Andrew McGettigan

Andrew McGettigan’s latest book is The Great University Gamble.

From The Blog
7 October 2022

Bloggers, podcasters and streamers have pored over Hans Niemann’s more recent efforts, competing to produce an analysis that lays to rest the debates over reform or recidivism. None has really cut it. Now have released an internal report alleging that Niemann cheated in more than a hundred online games in the lead-up to his second ban from the site in 2020.

From The Blog
20 September 2022

‘Chess speaks for itself,’ Hans Niemann said last month after unexpectedly defeating the world number one, Magnus Carlsen, in Miami. He beat him again in the Sinquefield Cup in St Louis on 4 September. The following day Carlsen pulled out of the tournament, announcing his withdrawal on Twitter ten minutes before play was scheduled to start. He wouldn’t give a reason, but embedded a YouTube clip of Jose Mourinho saying: ‘If I speak, I am in big trouble.’

From The Blog
16 August 2022

The 44th chess Olympiad concluded in Chennai last week with Ukraine’s women edging out Georgia and Uzbekistan winning the open competition with a team fielding only one player over the age of twenty. A raft of teenagers dominated the headlines with the sixteen-year-old Indian sensation Gukesh D taking the gold medal for best performance on the top board and almost leading India’s B-team – in effect an under-21 side – to gold. He was left to rue a blunder in the penultimate round against the Uzbeki seventeen-year-old Nodirbek Abdusattorov. Gukesh was so distraught he held his head in his hands and allowed his clock to run out rather than resign. His team left with bronze, one place ahead of India A.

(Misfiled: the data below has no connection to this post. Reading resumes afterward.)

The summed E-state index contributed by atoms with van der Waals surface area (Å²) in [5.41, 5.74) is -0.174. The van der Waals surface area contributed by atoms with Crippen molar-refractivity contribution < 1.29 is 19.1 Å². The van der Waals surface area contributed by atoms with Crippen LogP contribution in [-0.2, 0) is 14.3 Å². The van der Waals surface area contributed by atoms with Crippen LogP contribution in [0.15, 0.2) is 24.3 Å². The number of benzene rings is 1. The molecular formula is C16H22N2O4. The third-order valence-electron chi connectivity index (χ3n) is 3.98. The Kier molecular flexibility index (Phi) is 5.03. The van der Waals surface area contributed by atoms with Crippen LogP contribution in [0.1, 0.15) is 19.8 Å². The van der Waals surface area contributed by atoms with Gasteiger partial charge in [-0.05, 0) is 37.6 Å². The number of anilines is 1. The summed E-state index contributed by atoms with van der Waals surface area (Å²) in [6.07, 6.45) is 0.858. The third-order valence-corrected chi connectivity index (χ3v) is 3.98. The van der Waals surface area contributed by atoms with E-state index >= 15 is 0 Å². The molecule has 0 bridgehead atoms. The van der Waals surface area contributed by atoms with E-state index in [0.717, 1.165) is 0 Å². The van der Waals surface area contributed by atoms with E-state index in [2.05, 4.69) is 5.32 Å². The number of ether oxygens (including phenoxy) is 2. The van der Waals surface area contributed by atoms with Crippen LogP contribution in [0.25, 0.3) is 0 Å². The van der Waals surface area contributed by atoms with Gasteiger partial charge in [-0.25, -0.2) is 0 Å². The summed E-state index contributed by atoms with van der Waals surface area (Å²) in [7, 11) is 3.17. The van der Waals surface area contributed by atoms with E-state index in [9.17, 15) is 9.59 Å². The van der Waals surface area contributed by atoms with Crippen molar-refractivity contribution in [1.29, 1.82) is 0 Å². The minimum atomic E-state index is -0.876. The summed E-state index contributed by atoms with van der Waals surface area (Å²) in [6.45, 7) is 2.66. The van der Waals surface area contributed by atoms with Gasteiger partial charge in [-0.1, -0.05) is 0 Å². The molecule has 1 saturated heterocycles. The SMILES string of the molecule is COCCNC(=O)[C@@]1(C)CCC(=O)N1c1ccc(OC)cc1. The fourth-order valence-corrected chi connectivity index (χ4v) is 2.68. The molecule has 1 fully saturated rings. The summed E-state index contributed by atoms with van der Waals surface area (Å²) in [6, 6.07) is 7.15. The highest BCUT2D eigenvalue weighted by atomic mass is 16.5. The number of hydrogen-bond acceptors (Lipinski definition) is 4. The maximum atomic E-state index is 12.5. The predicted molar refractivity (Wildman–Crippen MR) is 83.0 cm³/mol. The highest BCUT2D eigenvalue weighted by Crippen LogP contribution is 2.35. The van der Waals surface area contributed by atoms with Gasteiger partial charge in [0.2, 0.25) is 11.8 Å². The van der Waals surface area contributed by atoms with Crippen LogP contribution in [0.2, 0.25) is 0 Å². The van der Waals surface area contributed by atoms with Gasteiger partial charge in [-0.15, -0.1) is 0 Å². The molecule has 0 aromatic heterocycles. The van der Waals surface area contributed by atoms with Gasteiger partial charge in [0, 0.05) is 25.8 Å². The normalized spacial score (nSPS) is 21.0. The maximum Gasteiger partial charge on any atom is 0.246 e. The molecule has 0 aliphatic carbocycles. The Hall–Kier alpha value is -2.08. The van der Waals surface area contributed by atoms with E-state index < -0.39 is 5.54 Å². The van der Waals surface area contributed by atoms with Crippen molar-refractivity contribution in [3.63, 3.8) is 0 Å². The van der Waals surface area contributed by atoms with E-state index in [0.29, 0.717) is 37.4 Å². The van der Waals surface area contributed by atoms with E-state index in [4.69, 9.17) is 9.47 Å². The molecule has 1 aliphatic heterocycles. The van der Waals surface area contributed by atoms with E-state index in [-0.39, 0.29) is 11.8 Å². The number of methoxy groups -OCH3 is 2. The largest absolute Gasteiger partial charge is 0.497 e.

From The Blog
13 December 2021

As Friday 3 December ticked over into Saturday morning in Dubai, Magnus Carlsen edged ahead with the sixth game of his title defence against Ian Nepomniachtchi. After five draws, Carlsen broke the deadlock by winning the longest game in World Chess Championship history: nearly eight hours of play and more than 130 moves each. The extremely high levels of play from both players in the first week of the contest promised well for the second half of the fourteen-game match. But less than a week later it was all over: Nepomniachtchi contrived to lose three of the next five games, and Carlsen was declared the champion for the fifth time on Friday 10 December.

From The Blog
26 November 2021

Three years after his last title match in London, the world chess champion, Magnus Carlsen, is defending his crown for the fourth time in Dubai. He will turn 31 at the end of the month, on the day of the fourth of fourteen scheduled match games. He has been world number one continuously since his late teens. His challenger is Ian Nepomniachtchi, currently ranked fifth in the world. They are the same age and have been playing each other for nearly twenty years. Nepomniachtchi won twice in youth tournaments before both became grandmasters and in their thirteen classical encounters Carlsen has won only once. But the last of Nepomniachtchi’s four victories was in 2017, when Carlsen was said to have been suffering with a cold.

Future historians will record that, alongside its many other achievements, the coalition government took the decisive steps in helping to turn some first-rate universities into third-rate companies. If...

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